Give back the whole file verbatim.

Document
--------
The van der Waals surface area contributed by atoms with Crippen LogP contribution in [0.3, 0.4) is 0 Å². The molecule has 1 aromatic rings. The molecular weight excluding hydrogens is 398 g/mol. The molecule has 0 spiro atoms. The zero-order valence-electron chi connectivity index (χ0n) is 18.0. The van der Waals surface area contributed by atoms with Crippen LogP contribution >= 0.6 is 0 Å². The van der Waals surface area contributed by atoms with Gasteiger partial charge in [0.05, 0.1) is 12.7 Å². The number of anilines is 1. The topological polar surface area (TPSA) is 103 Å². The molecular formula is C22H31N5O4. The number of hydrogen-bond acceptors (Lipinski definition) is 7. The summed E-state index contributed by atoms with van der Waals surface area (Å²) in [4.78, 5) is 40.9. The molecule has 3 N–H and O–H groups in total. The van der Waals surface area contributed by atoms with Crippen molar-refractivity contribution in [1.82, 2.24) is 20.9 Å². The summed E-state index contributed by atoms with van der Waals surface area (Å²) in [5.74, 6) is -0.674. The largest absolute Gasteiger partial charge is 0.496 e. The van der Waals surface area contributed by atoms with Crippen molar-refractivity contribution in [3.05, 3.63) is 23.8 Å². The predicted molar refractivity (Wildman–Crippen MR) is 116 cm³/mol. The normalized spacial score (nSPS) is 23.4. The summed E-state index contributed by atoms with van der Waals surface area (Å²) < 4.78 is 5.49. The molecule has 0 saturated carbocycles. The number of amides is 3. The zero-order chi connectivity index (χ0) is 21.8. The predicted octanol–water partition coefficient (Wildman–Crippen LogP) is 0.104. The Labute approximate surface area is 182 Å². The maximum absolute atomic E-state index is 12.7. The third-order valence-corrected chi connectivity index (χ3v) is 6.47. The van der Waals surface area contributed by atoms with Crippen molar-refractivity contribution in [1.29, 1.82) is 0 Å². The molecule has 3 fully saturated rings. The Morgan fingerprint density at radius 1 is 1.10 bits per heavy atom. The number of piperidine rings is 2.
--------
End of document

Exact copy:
The van der Waals surface area contributed by atoms with Crippen LogP contribution in [0.3, 0.4) is 0 Å². The molecule has 1 aromatic rings. The molecular weight excluding hydrogens is 398 g/mol. The molecule has 0 spiro atoms. The zero-order valence-electron chi connectivity index (χ0n) is 18.0. The van der Waals surface area contributed by atoms with Crippen LogP contribution >= 0.6 is 0 Å². The van der Waals surface area contributed by atoms with Gasteiger partial charge in [0.05, 0.1) is 12.7 Å². The number of anilines is 1. The topological polar surface area (TPSA) is 103 Å². The molecular formula is C22H31N5O4. The number of hydrogen-bond acceptors (Lipinski definition) is 7. The summed E-state index contributed by atoms with van der Waals surface area (Å²) in [4.78, 5) is 40.9. The molecule has 3 N–H and O–H groups in total. The van der Waals surface area contributed by atoms with Crippen molar-refractivity contribution in [1.82, 2.24) is 20.9 Å². The summed E-state index contributed by atoms with van der Waals surface area (Å²) in [5.74, 6) is -0.674. The largest absolute Gasteiger partial charge is 0.496 e. The van der Waals surface area contributed by atoms with Crippen molar-refractivity contribution in [3.05, 3.63) is 23.8 Å². The predicted molar refractivity (Wildman–Crippen MR) is 116 cm³/mol. The normalized spacial score (nSPS) is 23.4. The summed E-state index contributed by atoms with van der Waals surface area (Å²) < 4.78 is 5.49. The molecule has 0 saturated carbocycles. The number of amides is 3. The zero-order chi connectivity index (χ0) is 21.8. The predicted octanol–water partition coefficient (Wildman–Crippen LogP) is 0.104. The Labute approximate surface area is 182 Å². The maximum absolute atomic E-state index is 12.7. The third-order valence-corrected chi connectivity index (χ3v) is 6.47. The van der Waals surface area contributed by atoms with Crippen molar-refractivity contribution in [1.29, 1.82) is 0 Å². The molecule has 3 fully saturated rings. The Morgan fingerprint density at radius 1 is 1.10 bits per heavy atom. The number of piperidine rings is 2.